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Bank of America Credit Cards Less Than Prime

Posted by Larry Doyle on August 24th, 2009 3:20 PM |

Why are banks tightening credit to the extent that they are extending credit at all? The mere fact that so many of their current loans and credit lines are increasingly delinquent and defaulting. Of the largest credit card outfits, one bank stands out as holding the worst performing credit card portfolio. Who might that be? Bank of America.

In fact, by banking standards Bank of America’s credit card portfolio would be considered sub-prime. Bloomberg highlights this development in writing, Bank of America Shuns Sales of Card Debt, Ducks Subprime Label:

Bank of America Corp., saddled with the worst credit-card default rates among its biggest rivals, is shunning the asset-backed securities market it tapped for $13.7 billion last year.

JPMorgan Chase & Co., Citigroup Inc. and American Express Co. are among issuers that sold $21 billion of card-backed debt this year through the Term Asset-Backed Securities Loan Facility, a Federal Reserve lending program to spur bond sales. Bank of America, the only major card-issuer that didn’t sell any, lacks enough quality loans in its credit-card trust to sell TALF bonds without being labeled a subprime issuer.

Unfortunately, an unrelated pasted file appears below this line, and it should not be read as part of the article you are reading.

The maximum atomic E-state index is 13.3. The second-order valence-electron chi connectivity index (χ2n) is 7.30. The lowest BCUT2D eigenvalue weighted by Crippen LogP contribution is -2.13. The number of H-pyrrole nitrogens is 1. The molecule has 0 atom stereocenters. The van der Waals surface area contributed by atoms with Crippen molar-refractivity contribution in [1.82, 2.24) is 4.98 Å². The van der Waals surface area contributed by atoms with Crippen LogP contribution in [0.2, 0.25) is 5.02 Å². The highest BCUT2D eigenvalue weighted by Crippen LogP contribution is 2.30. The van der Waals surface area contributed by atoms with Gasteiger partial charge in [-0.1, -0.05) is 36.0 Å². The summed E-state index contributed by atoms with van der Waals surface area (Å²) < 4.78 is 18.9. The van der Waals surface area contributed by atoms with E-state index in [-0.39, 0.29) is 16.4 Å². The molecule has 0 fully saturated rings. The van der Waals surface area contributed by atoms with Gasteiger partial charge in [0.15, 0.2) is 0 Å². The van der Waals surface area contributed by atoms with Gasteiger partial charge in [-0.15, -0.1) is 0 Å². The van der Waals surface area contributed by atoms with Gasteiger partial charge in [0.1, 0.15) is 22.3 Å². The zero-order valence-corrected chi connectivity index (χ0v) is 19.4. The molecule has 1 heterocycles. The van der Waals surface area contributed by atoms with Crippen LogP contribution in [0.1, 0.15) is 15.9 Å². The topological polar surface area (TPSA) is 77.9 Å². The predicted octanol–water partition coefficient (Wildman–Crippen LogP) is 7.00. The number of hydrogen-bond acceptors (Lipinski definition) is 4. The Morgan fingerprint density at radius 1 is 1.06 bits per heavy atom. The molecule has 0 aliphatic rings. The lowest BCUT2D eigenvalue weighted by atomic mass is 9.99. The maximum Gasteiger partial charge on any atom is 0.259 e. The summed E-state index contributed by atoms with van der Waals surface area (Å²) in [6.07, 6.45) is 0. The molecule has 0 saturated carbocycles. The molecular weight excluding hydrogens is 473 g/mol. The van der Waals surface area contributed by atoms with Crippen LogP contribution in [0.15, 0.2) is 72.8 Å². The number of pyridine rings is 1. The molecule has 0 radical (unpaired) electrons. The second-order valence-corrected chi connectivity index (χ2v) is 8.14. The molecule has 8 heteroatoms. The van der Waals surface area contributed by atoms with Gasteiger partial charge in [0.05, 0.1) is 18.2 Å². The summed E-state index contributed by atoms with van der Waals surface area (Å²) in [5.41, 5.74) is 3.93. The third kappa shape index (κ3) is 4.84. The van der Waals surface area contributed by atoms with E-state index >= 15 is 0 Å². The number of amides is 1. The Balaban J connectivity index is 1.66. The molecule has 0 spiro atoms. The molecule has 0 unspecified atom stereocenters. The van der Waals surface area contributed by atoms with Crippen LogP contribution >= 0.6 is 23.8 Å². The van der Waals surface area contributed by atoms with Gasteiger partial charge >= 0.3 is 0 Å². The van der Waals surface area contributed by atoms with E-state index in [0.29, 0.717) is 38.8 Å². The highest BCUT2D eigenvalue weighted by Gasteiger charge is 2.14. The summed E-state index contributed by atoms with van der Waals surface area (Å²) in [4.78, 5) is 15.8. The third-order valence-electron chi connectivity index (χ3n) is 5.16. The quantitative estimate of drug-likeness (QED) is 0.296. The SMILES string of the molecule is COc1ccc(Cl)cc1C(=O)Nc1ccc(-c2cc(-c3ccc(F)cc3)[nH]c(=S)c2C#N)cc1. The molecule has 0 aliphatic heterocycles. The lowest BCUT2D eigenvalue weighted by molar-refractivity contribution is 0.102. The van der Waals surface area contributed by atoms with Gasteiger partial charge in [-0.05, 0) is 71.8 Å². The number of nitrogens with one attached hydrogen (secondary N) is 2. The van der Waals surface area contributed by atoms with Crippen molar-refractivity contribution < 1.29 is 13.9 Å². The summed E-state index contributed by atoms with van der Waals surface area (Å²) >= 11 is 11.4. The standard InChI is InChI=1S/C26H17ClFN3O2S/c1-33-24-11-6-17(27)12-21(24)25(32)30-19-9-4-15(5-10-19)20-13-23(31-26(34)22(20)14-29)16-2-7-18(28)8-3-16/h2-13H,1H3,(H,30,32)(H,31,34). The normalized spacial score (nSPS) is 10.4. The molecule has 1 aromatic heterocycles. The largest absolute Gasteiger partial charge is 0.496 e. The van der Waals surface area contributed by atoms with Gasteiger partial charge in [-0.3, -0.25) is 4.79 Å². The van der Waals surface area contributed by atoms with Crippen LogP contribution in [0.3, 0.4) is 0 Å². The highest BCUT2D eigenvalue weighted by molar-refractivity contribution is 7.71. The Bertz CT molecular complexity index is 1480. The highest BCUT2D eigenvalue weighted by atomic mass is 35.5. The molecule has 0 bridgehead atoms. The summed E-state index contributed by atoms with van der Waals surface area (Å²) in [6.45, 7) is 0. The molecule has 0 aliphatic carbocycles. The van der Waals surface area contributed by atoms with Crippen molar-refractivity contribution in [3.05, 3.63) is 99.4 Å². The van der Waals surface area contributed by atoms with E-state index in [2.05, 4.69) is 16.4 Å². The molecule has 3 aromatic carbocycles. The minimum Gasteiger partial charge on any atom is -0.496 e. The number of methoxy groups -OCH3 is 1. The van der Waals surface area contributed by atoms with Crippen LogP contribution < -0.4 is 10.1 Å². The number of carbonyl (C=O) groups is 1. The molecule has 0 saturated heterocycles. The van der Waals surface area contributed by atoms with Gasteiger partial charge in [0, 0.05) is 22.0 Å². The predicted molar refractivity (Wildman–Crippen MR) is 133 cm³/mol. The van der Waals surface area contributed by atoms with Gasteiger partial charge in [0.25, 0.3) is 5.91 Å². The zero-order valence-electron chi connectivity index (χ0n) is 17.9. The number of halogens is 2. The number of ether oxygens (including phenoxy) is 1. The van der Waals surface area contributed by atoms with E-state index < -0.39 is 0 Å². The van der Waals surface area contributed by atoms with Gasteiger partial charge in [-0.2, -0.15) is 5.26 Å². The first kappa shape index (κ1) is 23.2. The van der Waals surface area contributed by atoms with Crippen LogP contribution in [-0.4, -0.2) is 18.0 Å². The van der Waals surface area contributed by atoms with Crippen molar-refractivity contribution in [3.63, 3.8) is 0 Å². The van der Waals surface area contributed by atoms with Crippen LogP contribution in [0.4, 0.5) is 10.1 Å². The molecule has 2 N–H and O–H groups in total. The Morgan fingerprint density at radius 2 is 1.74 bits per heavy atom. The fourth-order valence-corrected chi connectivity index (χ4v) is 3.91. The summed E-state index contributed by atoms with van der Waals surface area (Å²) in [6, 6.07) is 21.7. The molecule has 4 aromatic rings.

“I don’t doubt that Bank of America would like to re- engage that market,” said Michael Nix, who helps manage $600 million, including shares of the lender, at Greenwood Capital Associates in Greenwood, South Carolina. “The credit-card securitization market is starting to thaw, but there still isn’t a lot of demand, so the cost of issuance may be higher than the bank thinks is worthwhile.”

Christopher Feeney, a spokesman for Charlotte, North Carolina-based Bank of America, declined to comment.

Bank of America’s 13.82 percent credit-card default rate in July, the highest among the biggest lenders, helps explain why loans in its credit-card trust are shy of the threshold that would allow it to sell debt through TALF and be labeled a prime issuer

Why is BofA’s credit card portfolio so much worse off than its major competitors and what are the implications of this reality? (more…)






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